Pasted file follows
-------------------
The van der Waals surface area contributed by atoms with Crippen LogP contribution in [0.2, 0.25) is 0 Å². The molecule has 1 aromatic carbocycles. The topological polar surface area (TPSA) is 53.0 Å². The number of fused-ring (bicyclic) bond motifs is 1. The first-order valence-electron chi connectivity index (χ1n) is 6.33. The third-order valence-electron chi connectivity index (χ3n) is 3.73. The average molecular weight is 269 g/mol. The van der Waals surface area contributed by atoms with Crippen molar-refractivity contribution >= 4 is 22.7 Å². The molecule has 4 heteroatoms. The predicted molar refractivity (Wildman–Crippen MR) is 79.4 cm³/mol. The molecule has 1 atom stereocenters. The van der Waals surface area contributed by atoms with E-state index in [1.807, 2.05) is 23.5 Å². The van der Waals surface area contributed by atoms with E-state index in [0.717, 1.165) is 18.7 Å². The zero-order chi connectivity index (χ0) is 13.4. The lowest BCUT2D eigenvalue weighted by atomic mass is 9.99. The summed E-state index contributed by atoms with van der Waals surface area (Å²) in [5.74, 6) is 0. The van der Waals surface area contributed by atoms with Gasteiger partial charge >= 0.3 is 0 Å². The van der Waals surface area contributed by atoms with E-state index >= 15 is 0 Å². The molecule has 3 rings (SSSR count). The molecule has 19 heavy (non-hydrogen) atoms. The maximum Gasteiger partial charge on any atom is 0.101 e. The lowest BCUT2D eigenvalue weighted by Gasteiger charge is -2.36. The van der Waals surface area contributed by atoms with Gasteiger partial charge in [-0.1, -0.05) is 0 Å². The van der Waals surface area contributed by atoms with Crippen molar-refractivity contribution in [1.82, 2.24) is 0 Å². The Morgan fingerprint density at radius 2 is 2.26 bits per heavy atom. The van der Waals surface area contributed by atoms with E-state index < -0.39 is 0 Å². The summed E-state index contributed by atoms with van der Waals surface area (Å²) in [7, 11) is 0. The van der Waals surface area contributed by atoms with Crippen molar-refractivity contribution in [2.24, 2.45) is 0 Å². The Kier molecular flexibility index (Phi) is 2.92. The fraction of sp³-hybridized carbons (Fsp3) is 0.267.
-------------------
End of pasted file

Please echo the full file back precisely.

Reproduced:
The van der Waals surface area contributed by atoms with Crippen LogP contribution in [0.2, 0.25) is 0 Å². The molecule has 1 aromatic carbocycles. The topological polar surface area (TPSA) is 53.0 Å². The number of fused-ring (bicyclic) bond motifs is 1. The first-order valence-electron chi connectivity index (χ1n) is 6.33. The third-order valence-electron chi connectivity index (χ3n) is 3.73. The average molecular weight is 269 g/mol. The van der Waals surface area contributed by atoms with Crippen molar-refractivity contribution >= 4 is 22.7 Å². The molecule has 4 heteroatoms. The predicted molar refractivity (Wildman–Crippen MR) is 79.4 cm³/mol. The molecule has 1 atom stereocenters. The van der Waals surface area contributed by atoms with E-state index in [1.807, 2.05) is 23.5 Å². The van der Waals surface area contributed by atoms with E-state index in [0.717, 1.165) is 18.7 Å². The zero-order chi connectivity index (χ0) is 13.4. The lowest BCUT2D eigenvalue weighted by atomic mass is 9.99. The summed E-state index contributed by atoms with van der Waals surface area (Å²) in [5.74, 6) is 0. The van der Waals surface area contributed by atoms with Gasteiger partial charge >= 0.3 is 0 Å². The van der Waals surface area contributed by atoms with E-state index >= 15 is 0 Å². The molecule has 3 rings (SSSR count). The molecule has 19 heavy (non-hydrogen) atoms. The maximum Gasteiger partial charge on any atom is 0.101 e. The lowest BCUT2D eigenvalue weighted by Gasteiger charge is -2.36. The van der Waals surface area contributed by atoms with Gasteiger partial charge in [-0.1, -0.05) is 0 Å². The van der Waals surface area contributed by atoms with Crippen molar-refractivity contribution in [1.82, 2.24) is 0 Å². The Morgan fingerprint density at radius 2 is 2.26 bits per heavy atom. The van der Waals surface area contributed by atoms with E-state index < -0.39 is 0 Å². The summed E-state index contributed by atoms with van der Waals surface area (Å²) in [7, 11) is 0. The van der Waals surface area contributed by atoms with Crippen molar-refractivity contribution in [2.24, 2.45) is 0 Å². The Kier molecular flexibility index (Phi) is 2.92. The fraction of sp³-hybridized carbons (Fsp3) is 0.267.